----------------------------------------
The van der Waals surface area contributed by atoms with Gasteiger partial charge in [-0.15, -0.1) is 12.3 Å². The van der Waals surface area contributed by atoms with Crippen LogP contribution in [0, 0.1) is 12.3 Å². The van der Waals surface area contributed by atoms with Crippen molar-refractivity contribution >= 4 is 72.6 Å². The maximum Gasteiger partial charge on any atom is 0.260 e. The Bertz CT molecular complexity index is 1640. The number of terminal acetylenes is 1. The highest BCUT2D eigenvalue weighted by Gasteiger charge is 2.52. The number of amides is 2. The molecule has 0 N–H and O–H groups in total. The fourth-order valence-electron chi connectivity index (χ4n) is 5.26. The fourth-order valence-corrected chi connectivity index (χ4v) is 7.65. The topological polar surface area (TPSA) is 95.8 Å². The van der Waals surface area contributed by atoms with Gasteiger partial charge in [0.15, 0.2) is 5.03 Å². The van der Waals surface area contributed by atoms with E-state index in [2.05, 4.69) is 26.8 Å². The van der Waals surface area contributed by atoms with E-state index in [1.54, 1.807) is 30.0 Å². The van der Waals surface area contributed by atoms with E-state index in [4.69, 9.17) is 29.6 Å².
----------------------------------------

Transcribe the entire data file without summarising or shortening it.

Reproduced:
The van der Waals surface area contributed by atoms with Gasteiger partial charge in [-0.15, -0.1) is 12.3 Å². The van der Waals surface area contributed by atoms with Crippen LogP contribution in [0, 0.1) is 12.3 Å². The van der Waals surface area contributed by atoms with Crippen molar-refractivity contribution >= 4 is 72.6 Å². The maximum Gasteiger partial charge on any atom is 0.260 e. The Bertz CT molecular complexity index is 1640. The number of terminal acetylenes is 1. The highest BCUT2D eigenvalue weighted by Gasteiger charge is 2.52. The number of amides is 2. The molecule has 0 N–H and O–H groups in total. The fourth-order valence-electron chi connectivity index (χ4n) is 5.26. The fourth-order valence-corrected chi connectivity index (χ4v) is 7.65. The topological polar surface area (TPSA) is 95.8 Å². The van der Waals surface area contributed by atoms with Gasteiger partial charge in [0.15, 0.2) is 5.03 Å². The van der Waals surface area contributed by atoms with E-state index in [2.05, 4.69) is 26.8 Å². The van der Waals surface area contributed by atoms with E-state index in [1.54, 1.807) is 30.0 Å². The van der Waals surface area contributed by atoms with E-state index in [4.69, 9.17) is 29.6 Å².